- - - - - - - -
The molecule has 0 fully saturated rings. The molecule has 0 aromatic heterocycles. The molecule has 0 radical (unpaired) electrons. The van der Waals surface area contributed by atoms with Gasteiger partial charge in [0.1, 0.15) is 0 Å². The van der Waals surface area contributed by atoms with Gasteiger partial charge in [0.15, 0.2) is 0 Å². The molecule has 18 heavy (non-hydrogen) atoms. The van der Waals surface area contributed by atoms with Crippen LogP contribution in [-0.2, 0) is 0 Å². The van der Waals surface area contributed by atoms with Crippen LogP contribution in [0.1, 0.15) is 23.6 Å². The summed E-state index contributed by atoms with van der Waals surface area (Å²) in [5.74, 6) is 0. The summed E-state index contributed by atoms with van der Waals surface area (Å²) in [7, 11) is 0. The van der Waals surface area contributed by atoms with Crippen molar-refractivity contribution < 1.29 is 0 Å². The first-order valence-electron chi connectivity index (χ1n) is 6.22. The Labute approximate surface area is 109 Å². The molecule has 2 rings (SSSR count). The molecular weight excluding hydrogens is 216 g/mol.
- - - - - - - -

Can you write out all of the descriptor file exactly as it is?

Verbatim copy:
The molecule has 0 fully saturated rings. The molecule has 0 aromatic heterocycles. The molecule has 0 radical (unpaired) electrons. The van der Waals surface area contributed by atoms with Gasteiger partial charge in [0.1, 0.15) is 0 Å². The van der Waals surface area contributed by atoms with Gasteiger partial charge in [0.15, 0.2) is 0 Å². The molecule has 18 heavy (non-hydrogen) atoms. The van der Waals surface area contributed by atoms with Crippen LogP contribution in [-0.2, 0) is 0 Å². The van der Waals surface area contributed by atoms with Crippen LogP contribution in [0.1, 0.15) is 23.6 Å². The summed E-state index contributed by atoms with van der Waals surface area (Å²) in [5.74, 6) is 0. The summed E-state index contributed by atoms with van der Waals surface area (Å²) in [7, 11) is 0. The van der Waals surface area contributed by atoms with Crippen molar-refractivity contribution < 1.29 is 0 Å². The first-order valence-electron chi connectivity index (χ1n) is 6.22. The Labute approximate surface area is 109 Å². The molecule has 2 rings (SSSR count). The molecular weight excluding hydrogens is 216 g/mol.